​Bank of Queensland: The sector is getting better at sharing information

Gone are the days of trust and security being a competitive advantage in Australia's financial services sector, the bank's chief risk officer has said.
Written by Asha Barbaschow, Journalist on

Bank of Queensland (BoQ) claims to be Australia's seventh largest bank, with business from about one-third of the state. Although the financial services sector in Australia is largely dominated by four major banks, which combined hold a 95 percent share of the industry, BoQ chief risk officer Peter Deans said the sector is getting better at not isolating itself from other players in the area of cybersecurity.

"I think a couple of years ago the banking sector tended not to talk too much to each other about cyber threats -- it was a little bit of a closed shop, certainly within the larger institutions, it was almost seen as a bit of a competitive edge to be safer than the bank or the shop next door," Deans told the SINET61 conference in Sydney last week.

"I think the last couple of years that's completely gone and I think that whole concept of competing trust has gone away."

According to Deans, the past 12 months has seen the sector communicating and sharing more information, including security concerns and threat intelligence. He touched on government playing a part in instigating cross-bank communication.

"What we've seen that has been good in the last 12 months -- and I think government has played a bit part in this -- has been fostering a lot more dialogue and sharing of information that actually is helping us as both an individual participant in the payments and commerce sector, as well as relying on our external business partners and banks we deal with everyday," he said.

"I think there's a lot more acceptance that everyone needs to share and be a lot more open. That's been a pleasing thing for 2017."

However, it's not just finance-related information sharing.

"For us, we're trying to look at ways to make sure that we as an organisation are resilient over the business, so we don't lose customer data and customers' money obviously," he said.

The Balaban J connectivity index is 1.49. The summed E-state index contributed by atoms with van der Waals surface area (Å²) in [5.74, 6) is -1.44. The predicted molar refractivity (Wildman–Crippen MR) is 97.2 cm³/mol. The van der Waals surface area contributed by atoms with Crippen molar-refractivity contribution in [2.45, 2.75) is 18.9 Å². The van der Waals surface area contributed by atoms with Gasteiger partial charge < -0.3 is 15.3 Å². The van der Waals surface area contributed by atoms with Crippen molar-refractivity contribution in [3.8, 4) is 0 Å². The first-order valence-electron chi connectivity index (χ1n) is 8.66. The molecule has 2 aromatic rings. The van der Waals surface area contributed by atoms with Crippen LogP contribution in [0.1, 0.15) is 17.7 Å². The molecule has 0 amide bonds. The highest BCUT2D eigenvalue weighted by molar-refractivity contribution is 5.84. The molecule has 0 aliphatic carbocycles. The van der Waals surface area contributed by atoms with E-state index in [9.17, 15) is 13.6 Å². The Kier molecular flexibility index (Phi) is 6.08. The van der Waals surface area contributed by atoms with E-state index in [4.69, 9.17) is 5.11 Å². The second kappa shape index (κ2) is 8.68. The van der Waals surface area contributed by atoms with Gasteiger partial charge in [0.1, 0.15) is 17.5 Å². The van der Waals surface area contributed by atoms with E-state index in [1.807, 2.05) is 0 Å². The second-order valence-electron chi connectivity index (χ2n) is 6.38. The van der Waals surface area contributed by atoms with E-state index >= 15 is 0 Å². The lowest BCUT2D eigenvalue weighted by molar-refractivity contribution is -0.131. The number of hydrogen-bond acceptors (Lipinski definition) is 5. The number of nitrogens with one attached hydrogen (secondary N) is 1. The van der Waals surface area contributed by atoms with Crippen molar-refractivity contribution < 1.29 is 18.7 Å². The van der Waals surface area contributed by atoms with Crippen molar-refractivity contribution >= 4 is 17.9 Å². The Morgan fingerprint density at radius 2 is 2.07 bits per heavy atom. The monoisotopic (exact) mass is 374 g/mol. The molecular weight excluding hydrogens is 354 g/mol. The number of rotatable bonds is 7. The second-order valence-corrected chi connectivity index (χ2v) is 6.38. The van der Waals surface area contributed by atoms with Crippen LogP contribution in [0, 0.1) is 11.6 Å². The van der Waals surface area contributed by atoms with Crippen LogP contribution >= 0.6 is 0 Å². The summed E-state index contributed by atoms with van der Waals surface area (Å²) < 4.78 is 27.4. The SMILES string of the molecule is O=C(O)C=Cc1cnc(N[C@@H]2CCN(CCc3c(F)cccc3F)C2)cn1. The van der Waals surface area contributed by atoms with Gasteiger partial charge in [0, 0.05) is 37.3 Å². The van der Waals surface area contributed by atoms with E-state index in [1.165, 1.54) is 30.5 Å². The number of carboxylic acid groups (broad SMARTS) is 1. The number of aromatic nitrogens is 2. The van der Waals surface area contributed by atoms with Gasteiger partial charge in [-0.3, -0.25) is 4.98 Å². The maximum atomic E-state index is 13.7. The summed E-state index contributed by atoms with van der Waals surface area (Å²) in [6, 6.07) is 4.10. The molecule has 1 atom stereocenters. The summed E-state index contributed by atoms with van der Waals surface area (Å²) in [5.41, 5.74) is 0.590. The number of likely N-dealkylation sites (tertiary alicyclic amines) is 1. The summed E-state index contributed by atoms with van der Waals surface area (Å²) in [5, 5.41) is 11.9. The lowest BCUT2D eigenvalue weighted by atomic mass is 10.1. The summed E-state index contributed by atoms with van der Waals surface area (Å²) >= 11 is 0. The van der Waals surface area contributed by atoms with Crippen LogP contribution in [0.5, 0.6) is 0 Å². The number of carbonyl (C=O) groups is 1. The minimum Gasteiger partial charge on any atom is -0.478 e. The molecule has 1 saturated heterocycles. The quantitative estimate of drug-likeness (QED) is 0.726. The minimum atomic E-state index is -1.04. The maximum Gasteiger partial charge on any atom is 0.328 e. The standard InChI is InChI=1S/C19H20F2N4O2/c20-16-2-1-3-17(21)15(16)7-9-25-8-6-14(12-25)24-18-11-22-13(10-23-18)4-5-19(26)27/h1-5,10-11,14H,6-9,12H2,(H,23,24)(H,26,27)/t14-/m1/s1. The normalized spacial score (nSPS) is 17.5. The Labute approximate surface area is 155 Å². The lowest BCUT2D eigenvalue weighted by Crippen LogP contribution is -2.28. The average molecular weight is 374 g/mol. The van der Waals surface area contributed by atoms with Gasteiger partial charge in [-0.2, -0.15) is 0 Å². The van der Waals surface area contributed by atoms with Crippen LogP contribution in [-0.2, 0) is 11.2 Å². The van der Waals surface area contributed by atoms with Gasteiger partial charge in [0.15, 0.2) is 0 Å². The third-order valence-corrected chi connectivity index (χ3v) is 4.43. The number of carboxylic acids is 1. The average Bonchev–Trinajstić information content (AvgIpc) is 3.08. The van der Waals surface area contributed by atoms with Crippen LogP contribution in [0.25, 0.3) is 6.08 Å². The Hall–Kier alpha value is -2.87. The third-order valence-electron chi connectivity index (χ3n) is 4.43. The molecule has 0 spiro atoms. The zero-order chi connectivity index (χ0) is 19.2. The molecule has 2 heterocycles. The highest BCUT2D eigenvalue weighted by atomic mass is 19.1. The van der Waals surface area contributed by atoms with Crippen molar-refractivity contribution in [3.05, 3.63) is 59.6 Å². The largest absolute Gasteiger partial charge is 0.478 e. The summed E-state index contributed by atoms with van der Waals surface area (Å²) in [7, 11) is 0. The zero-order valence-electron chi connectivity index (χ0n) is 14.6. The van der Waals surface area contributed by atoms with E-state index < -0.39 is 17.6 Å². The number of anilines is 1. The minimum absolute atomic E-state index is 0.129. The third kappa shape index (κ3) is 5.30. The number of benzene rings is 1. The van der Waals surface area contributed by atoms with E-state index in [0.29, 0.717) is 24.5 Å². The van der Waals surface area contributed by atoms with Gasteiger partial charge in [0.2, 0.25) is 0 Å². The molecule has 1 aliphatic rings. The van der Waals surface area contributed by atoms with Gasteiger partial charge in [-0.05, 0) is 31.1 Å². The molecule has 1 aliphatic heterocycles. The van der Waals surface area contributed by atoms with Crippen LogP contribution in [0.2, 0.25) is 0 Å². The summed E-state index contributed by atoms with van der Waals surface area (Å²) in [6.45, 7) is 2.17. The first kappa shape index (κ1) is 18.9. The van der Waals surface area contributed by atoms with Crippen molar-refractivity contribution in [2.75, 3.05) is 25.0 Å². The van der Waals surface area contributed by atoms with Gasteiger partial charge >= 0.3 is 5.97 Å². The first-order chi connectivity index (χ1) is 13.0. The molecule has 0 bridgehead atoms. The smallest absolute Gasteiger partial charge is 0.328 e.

To Deans, businesses in the sector and the critical infrastructure community have come a long way when it comes to information sharing.

"I think in a lot of areas such as cybersecurity, data privacy, the risk appetite is very low, if not nil," he said.

"I think when you talk about critical infrastructure, risk appetite is pretty much near zero."

He said, however, that when an organisation introduces a risk-based approach in-house and conducts risk assessments "everyone does get a little bit carried away".

"You need to really look at the scenarios that happen," he explained. "If something goes wrong when you've adopted a risk-based approach, it's really quite problematic."

For the first half of the 2017 financial year, BoQ reported a 6 percent year-on-year drop in after-tax profit to AU$161 million.

BoQ reported AU$252 million in operating expenses for the six-month period, which included a AU$55 million spend on IT-related initiatives, such as a new application programming interface (API) gateway the bank said will make it easier and faster for BoQ and its partners to develop new mobile capabilities in the future.

A recent report from Capgemini suggested that banks address the "threat of disruption" by combining their strengths with those of fintech startups, with one such method being to open up APIs to other players.

According to the consultancy firm, the future success of banks will require a shift towards a more open banking model, which will result in "uncorking the creativity" of third parties and generating opportunities the industry has not experienced before.


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